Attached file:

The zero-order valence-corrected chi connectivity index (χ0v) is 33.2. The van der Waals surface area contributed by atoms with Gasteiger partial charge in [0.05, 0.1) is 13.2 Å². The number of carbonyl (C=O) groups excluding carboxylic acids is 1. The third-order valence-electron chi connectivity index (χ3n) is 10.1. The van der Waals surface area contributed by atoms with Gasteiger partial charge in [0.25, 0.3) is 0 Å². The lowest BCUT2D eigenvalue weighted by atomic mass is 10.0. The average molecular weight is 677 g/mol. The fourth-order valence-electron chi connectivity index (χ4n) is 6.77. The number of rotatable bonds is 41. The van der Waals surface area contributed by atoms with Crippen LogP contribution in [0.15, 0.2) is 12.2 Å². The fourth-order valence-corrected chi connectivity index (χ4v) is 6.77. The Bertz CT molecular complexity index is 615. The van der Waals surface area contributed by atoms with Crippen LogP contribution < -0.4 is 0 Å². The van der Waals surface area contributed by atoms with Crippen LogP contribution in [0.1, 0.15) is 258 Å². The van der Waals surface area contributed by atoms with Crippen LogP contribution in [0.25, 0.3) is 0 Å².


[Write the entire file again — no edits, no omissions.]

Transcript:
The zero-order valence-corrected chi connectivity index (χ0v) is 33.2. The van der Waals surface area contributed by atoms with Gasteiger partial charge in [0.05, 0.1) is 13.2 Å². The number of carbonyl (C=O) groups excluding carboxylic acids is 1. The third-order valence-electron chi connectivity index (χ3n) is 10.1. The van der Waals surface area contributed by atoms with Gasteiger partial charge in [0.25, 0.3) is 0 Å². The lowest BCUT2D eigenvalue weighted by atomic mass is 10.0. The average molecular weight is 677 g/mol. The fourth-order valence-electron chi connectivity index (χ4n) is 6.77. The number of rotatable bonds is 41. The van der Waals surface area contributed by atoms with Crippen LogP contribution in [0.15, 0.2) is 12.2 Å². The fourth-order valence-corrected chi connectivity index (χ4v) is 6.77. The Bertz CT molecular complexity index is 615. The van der Waals surface area contributed by atoms with Crippen LogP contribution < -0.4 is 0 Å². The van der Waals surface area contributed by atoms with Crippen LogP contribution in [0.1, 0.15) is 258 Å². The van der Waals surface area contributed by atoms with Crippen LogP contribution in [0.25, 0.3) is 0 Å².